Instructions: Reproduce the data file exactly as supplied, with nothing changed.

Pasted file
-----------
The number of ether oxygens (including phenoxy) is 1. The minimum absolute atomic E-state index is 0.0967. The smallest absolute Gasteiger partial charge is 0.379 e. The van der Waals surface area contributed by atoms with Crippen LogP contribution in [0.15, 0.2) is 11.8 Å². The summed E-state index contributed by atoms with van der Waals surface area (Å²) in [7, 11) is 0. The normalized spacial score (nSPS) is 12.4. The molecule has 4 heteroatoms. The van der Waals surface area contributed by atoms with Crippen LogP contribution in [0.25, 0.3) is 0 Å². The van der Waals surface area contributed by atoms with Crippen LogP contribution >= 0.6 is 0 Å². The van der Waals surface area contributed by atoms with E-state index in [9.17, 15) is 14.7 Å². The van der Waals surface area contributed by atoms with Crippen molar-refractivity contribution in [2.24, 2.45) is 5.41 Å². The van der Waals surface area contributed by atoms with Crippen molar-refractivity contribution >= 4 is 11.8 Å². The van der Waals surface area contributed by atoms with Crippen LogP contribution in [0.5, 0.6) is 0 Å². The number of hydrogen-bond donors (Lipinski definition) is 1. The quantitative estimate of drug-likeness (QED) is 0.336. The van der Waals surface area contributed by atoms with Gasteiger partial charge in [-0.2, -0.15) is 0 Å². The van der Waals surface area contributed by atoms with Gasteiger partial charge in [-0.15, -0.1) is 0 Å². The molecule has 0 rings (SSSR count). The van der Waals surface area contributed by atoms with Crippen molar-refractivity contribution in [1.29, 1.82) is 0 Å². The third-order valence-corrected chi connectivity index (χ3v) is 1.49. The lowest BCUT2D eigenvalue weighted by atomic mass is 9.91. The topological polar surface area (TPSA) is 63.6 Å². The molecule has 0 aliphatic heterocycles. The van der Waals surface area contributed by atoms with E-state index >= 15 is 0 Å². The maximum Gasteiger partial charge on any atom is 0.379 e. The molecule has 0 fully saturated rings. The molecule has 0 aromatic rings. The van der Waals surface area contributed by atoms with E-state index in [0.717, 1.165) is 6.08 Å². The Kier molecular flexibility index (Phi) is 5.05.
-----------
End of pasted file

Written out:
The number of ether oxygens (including phenoxy) is 1. The minimum absolute atomic E-state index is 0.0967. The smallest absolute Gasteiger partial charge is 0.379 e. The van der Waals surface area contributed by atoms with Crippen LogP contribution in [0.15, 0.2) is 11.8 Å². The summed E-state index contributed by atoms with van der Waals surface area (Å²) in [7, 11) is 0. The normalized spacial score (nSPS) is 12.4. The molecule has 4 heteroatoms. The van der Waals surface area contributed by atoms with Crippen LogP contribution in [0.25, 0.3) is 0 Å². The van der Waals surface area contributed by atoms with Crippen LogP contribution >= 0.6 is 0 Å². The van der Waals surface area contributed by atoms with E-state index in [9.17, 15) is 14.7 Å². The van der Waals surface area contributed by atoms with Crippen molar-refractivity contribution in [2.24, 2.45) is 5.41 Å². The van der Waals surface area contributed by atoms with Crippen molar-refractivity contribution >= 4 is 11.8 Å². The van der Waals surface area contributed by atoms with Crippen LogP contribution in [0.5, 0.6) is 0 Å². The number of hydrogen-bond donors (Lipinski definition) is 1. The quantitative estimate of drug-likeness (QED) is 0.336. The van der Waals surface area contributed by atoms with Gasteiger partial charge in [-0.2, -0.15) is 0 Å². The van der Waals surface area contributed by atoms with Gasteiger partial charge in [-0.15, -0.1) is 0 Å². The molecule has 0 rings (SSSR count). The van der Waals surface area contributed by atoms with Crippen molar-refractivity contribution in [1.29, 1.82) is 0 Å². The third-order valence-corrected chi connectivity index (χ3v) is 1.49. The lowest BCUT2D eigenvalue weighted by atomic mass is 9.91. The topological polar surface area (TPSA) is 63.6 Å². The molecule has 0 aliphatic heterocycles. The van der Waals surface area contributed by atoms with E-state index >= 15 is 0 Å². The maximum Gasteiger partial charge on any atom is 0.379 e. The molecule has 0 fully saturated rings. The molecule has 0 aromatic rings. The van der Waals surface area contributed by atoms with E-state index in [0.717, 1.165) is 6.08 Å². The Kier molecular flexibility index (Phi) is 5.05.